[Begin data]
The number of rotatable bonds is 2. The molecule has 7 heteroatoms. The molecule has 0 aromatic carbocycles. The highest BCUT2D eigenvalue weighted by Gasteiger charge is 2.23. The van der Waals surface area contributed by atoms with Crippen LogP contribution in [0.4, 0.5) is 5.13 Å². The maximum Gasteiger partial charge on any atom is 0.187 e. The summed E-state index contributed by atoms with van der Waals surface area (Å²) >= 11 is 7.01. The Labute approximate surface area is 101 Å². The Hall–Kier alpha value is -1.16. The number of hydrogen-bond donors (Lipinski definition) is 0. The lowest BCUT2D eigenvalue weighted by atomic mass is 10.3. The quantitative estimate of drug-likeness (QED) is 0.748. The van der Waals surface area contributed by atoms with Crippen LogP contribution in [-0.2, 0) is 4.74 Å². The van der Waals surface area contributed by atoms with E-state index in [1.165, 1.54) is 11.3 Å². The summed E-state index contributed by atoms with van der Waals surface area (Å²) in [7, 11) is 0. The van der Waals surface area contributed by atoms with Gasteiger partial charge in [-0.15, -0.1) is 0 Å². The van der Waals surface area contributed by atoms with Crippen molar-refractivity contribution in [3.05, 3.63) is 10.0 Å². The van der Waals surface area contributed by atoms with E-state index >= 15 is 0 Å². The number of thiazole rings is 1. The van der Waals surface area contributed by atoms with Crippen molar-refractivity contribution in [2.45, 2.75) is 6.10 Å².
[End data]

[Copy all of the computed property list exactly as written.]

The number of rotatable bonds is 2. The molecule has 7 heteroatoms. The molecule has 0 aromatic carbocycles. The highest BCUT2D eigenvalue weighted by Gasteiger charge is 2.23. The van der Waals surface area contributed by atoms with Crippen LogP contribution in [0.4, 0.5) is 5.13 Å². The maximum Gasteiger partial charge on any atom is 0.187 e. The summed E-state index contributed by atoms with van der Waals surface area (Å²) >= 11 is 7.01. The Labute approximate surface area is 101 Å². The Hall–Kier alpha value is -1.16. The number of hydrogen-bond donors (Lipinski definition) is 0. The lowest BCUT2D eigenvalue weighted by atomic mass is 10.3. The quantitative estimate of drug-likeness (QED) is 0.748. The van der Waals surface area contributed by atoms with Crippen LogP contribution in [-0.2, 0) is 4.74 Å². The van der Waals surface area contributed by atoms with E-state index in [1.165, 1.54) is 11.3 Å². The summed E-state index contributed by atoms with van der Waals surface area (Å²) in [7, 11) is 0. The van der Waals surface area contributed by atoms with Gasteiger partial charge in [-0.15, -0.1) is 0 Å². The van der Waals surface area contributed by atoms with Crippen molar-refractivity contribution in [3.05, 3.63) is 10.0 Å². The van der Waals surface area contributed by atoms with E-state index >= 15 is 0 Å². The number of thiazole rings is 1. The van der Waals surface area contributed by atoms with Crippen molar-refractivity contribution in [2.45, 2.75) is 6.10 Å².